Purpose and Need
Officers of the Lodge cannot count on the structure and policies of a company, yet must accomplish more than just management of the organization and its members. It is essential that Officers serving the Lodge be, or become, leaders. Beyond any personality traits or being designated as “in charge”, the Lodge Leader-Officers are the most visible cadre of Masons reflecting what Masonry is about for non-Mason visitors to the Lodge and in other public settings and also represent the backbone resources for the routine functions in operating the Lodge. Building on that, they constitute the collective leadership on which the Past Masters and other members of the Lodge should rely and which they should respect and admire. Therefore, it is inherent in the Lodge’s duty, as carried out by the Worshipful Master and all of his Officers, to see that every Mason serving as a Leader-Officer, or who wants to serve as an Officer, has every resource, opportunity and assistance to excel with confidence in those positions. This training, overall, should also serve progressively each Leader-Officer who so chooses to undertake the “Eastward Journey” to prepare for and demonstrate suitability for his potential election to serve as a principal and ultimately as Master of the Lodge. It is the mission of the Lodge Leader-Officer Development Training program to inspire, enable and support the Officers, in the course of each Masonic year, to collectively make the Lodge better, stronger, bigger, and more appreciated by its members and in its community than it was at the beginning of their year.
While this purpose and need, and the ideas presented here, are appropriate across the full scope of Lodges and Masonry, current circumstances make it even more important. Historically, Masons have had several years in Light before joining the line of Officers and plenty of opportunity to learn much about the practices and traditions of the Lodge, the rituals, and the duties of the Officers by observation and osmosis. With declining initiations throughout Masonry in recent years, those joining the line of Leader-Officers may have been Masons for only a few years. Therefore, a more structured and intense development of new and aspiring Leader-Officers is needed to accomplish the standards and ideals of Lodge functioning.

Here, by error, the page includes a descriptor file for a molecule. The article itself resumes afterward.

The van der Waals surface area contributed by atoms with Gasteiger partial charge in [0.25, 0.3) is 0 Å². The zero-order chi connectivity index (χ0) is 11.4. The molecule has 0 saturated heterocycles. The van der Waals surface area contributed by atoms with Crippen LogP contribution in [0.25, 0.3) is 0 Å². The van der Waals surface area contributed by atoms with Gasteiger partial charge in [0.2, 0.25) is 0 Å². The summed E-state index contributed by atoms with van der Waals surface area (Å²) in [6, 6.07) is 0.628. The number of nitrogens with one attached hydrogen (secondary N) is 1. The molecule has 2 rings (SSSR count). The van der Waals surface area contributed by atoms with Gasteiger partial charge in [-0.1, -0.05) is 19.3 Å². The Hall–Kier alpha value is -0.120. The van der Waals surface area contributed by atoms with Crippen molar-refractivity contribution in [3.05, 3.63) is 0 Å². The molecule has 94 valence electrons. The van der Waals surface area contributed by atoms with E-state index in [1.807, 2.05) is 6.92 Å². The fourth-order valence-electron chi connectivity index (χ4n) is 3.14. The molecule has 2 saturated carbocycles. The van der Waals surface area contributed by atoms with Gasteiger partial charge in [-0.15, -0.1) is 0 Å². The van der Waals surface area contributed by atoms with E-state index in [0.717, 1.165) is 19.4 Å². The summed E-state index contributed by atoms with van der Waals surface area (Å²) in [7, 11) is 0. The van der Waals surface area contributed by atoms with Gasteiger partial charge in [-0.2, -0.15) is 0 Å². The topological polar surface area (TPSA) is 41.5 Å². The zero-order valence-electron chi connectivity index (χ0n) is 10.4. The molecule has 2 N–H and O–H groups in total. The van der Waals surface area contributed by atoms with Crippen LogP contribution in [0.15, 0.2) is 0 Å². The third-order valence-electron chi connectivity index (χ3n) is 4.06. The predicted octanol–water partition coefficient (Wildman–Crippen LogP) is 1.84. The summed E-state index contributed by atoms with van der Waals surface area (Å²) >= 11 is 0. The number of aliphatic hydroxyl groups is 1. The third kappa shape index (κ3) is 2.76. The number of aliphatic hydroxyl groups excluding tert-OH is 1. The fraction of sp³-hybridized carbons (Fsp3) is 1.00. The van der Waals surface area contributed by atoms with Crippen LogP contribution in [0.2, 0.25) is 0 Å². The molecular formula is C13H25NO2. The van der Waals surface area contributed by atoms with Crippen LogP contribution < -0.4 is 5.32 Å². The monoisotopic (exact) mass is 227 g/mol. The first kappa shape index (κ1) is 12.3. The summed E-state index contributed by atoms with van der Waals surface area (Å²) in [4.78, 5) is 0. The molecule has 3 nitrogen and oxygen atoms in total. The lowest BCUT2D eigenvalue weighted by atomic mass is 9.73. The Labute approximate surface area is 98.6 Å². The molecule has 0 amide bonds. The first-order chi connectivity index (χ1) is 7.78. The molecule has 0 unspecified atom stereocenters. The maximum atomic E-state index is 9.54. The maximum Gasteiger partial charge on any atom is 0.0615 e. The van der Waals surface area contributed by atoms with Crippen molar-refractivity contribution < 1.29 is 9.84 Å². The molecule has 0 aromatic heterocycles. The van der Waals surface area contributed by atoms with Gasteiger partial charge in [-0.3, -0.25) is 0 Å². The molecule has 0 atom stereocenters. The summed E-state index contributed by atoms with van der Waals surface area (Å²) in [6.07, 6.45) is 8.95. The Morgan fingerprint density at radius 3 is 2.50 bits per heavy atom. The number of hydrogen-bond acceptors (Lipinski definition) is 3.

In order to reflect well on the Lodge, to earn the respect of all Lodge members and inspire them to contribute their own energy and attention to Masonry, the Leader-Officers must first be outstanding Masons. As such, a part of this training includes learning and practicing the rituals of opening and closing the Lodges, the exemplification of degrees and teaching the esoteric work. Of course, this knowledge and capability must extend to a broader circle of degree teams and instructors, but the Leader-Officer should serve, again, as examples and anchors of Masonic education and development as a conspicuous strength of the Lodge.